Portugal: growth, fiscal momentum at risk as snap elections end six years of political stability
Snap elections come at a sensitive time and a delayed budget will likely hold some adverse repercussions as concerns the country’s post-pandemic recovery plans on top of the impact from increased political uncertainty.
The time needed to form a new government could impede Lisbon’s efforts in implementation of reform and deployment of crucial investment outlined in the country’s recovery plan, despite the government’s strong record as regards improving Portugal’s long-run growth and government finances.
Recent opinion polls suggest the Socialist Party could come out on top in an early election but again fall short of a parliamentary majority, indicating any new government is expected to be tricky to form. Strained relations with left-wing parties, which have so far granted external support to Prime Minister Antonio Costa’s minority government, may increase risk of permanent political instability.
Complex coalition politics could ultimately dent Portugal’s record of fiscal prudence
Portugal’s dependence upon more complex coalition politics in formation of governments, while increasingly common in European capitals, might ultimately dent authorities’ records as concerns prudent fiscal policy and commitment to fiscal consolidation, and hinder gradual unwinding of structural economic imbalances, including reduction of elevated structural unemployment.
Economic stagnation is a key risk for Portugal given modest growth potential, which we estimate at only 1.5%.
The proposed budget from the Socialist-led minority government, voted down by two left-wing allies, would have trimmed the budget deficit to 3.2% of GDP in 2022 from 4.3% in 2021, confirming commitment to fiscal stabilisation.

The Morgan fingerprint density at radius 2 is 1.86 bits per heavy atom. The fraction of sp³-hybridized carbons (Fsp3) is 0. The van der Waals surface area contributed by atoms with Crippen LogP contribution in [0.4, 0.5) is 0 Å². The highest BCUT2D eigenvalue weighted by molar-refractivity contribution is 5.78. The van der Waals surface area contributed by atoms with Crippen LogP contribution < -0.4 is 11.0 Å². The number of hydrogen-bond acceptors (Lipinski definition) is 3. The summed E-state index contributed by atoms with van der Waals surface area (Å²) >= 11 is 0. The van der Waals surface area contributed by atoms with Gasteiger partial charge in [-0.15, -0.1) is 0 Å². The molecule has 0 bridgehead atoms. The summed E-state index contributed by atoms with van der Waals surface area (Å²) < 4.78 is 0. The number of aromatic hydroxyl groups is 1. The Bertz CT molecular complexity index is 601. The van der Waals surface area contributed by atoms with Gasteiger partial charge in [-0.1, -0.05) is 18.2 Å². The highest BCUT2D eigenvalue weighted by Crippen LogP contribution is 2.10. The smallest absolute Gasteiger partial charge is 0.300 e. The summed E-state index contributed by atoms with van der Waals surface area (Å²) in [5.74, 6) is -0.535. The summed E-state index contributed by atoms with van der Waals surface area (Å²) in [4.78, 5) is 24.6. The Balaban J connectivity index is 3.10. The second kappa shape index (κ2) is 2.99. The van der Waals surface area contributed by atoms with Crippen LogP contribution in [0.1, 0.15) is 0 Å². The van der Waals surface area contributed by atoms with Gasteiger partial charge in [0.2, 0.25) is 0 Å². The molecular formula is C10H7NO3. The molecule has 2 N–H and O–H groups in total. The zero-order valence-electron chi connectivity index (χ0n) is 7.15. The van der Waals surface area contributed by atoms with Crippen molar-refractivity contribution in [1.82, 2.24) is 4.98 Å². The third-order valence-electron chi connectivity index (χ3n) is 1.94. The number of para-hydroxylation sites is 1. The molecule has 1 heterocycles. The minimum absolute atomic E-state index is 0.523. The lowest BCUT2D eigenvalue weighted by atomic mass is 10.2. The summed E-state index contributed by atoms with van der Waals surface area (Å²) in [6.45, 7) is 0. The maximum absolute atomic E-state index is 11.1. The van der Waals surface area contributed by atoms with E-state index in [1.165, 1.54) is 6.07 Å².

Fiscal discipline has become the norm in Portugal’s policy making, with the government’s debt-to-GDP ratio declining 14pps between 2015 and 2019, supported by elevated primary surpluses combined with robust growth.
The economy has become better positioned for sustained growth
The economy has become increasingly better positioned for sustained growth since 2014 as banks rebuilt capital buffers and liquidity, while households and corporates have started belatedly deleveraging. The public debt-to-GDP ratio rose sharply to around 134% of GDP in 2020 due to the pandemic crisis, from 117% in 2019. However, the government retains a sizeable cash buffer, equivalent to around 12% of GDP as of 2020, providing some flexibility in funding plans.
We expect the public debt ratio to resume a downward trend in 2021 despite primary deficits of around 2% of GDP in 2021 and 1% in 2022. Low interest rates and robust growth expectations, underpinned by Portugal’s EUR 17bn recovery and resilience programme, pave the way for post-crisis public debt reduction.
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Giulia Branz is Analyst in Sovereign and Public Sector ratings at Scope Ratings GmbH. Jakob Suwalski, primary sovereign analyst of Portugal at Scope Ratings, contributed to writing this commentary.